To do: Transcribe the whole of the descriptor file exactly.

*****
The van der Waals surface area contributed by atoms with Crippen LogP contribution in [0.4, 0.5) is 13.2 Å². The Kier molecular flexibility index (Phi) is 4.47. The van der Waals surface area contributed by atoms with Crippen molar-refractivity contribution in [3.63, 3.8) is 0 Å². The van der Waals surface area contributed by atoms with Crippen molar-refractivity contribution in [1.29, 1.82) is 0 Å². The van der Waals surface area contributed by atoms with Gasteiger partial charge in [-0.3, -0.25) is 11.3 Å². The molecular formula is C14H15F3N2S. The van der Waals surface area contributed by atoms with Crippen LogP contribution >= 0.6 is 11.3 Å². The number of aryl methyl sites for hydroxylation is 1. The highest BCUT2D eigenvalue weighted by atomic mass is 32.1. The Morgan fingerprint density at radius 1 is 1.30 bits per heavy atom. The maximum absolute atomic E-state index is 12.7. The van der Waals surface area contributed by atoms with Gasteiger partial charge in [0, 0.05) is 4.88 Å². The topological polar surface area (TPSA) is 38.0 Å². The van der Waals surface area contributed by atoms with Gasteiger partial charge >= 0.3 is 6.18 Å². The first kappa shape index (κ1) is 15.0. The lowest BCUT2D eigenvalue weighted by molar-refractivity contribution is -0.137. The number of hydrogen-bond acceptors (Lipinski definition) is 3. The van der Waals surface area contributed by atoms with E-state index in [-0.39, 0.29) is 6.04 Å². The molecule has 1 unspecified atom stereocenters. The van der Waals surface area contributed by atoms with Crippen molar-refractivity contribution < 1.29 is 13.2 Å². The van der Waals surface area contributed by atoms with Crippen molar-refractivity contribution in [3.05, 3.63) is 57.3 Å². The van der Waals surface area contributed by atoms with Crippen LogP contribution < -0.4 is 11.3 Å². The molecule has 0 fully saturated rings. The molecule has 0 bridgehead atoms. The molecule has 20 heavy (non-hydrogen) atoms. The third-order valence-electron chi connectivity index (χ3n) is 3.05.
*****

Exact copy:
The van der Waals surface area contributed by atoms with Crippen LogP contribution in [0.4, 0.5) is 13.2 Å². The Kier molecular flexibility index (Phi) is 4.47. The van der Waals surface area contributed by atoms with Crippen molar-refractivity contribution in [3.63, 3.8) is 0 Å². The van der Waals surface area contributed by atoms with Crippen molar-refractivity contribution in [1.29, 1.82) is 0 Å². The van der Waals surface area contributed by atoms with Gasteiger partial charge in [-0.3, -0.25) is 11.3 Å². The molecular formula is C14H15F3N2S. The van der Waals surface area contributed by atoms with Crippen LogP contribution >= 0.6 is 11.3 Å². The number of aryl methyl sites for hydroxylation is 1. The highest BCUT2D eigenvalue weighted by atomic mass is 32.1. The Morgan fingerprint density at radius 1 is 1.30 bits per heavy atom. The maximum absolute atomic E-state index is 12.7. The van der Waals surface area contributed by atoms with Gasteiger partial charge in [0, 0.05) is 4.88 Å². The topological polar surface area (TPSA) is 38.0 Å². The van der Waals surface area contributed by atoms with Gasteiger partial charge >= 0.3 is 6.18 Å². The first kappa shape index (κ1) is 15.0. The lowest BCUT2D eigenvalue weighted by molar-refractivity contribution is -0.137. The number of hydrogen-bond acceptors (Lipinski definition) is 3. The van der Waals surface area contributed by atoms with E-state index in [-0.39, 0.29) is 6.04 Å². The molecule has 1 unspecified atom stereocenters. The van der Waals surface area contributed by atoms with Crippen molar-refractivity contribution < 1.29 is 13.2 Å². The van der Waals surface area contributed by atoms with Crippen molar-refractivity contribution in [3.05, 3.63) is 57.3 Å². The van der Waals surface area contributed by atoms with Crippen LogP contribution < -0.4 is 11.3 Å². The molecule has 0 fully saturated rings. The molecule has 0 bridgehead atoms. The molecule has 20 heavy (non-hydrogen) atoms. The third-order valence-electron chi connectivity index (χ3n) is 3.05.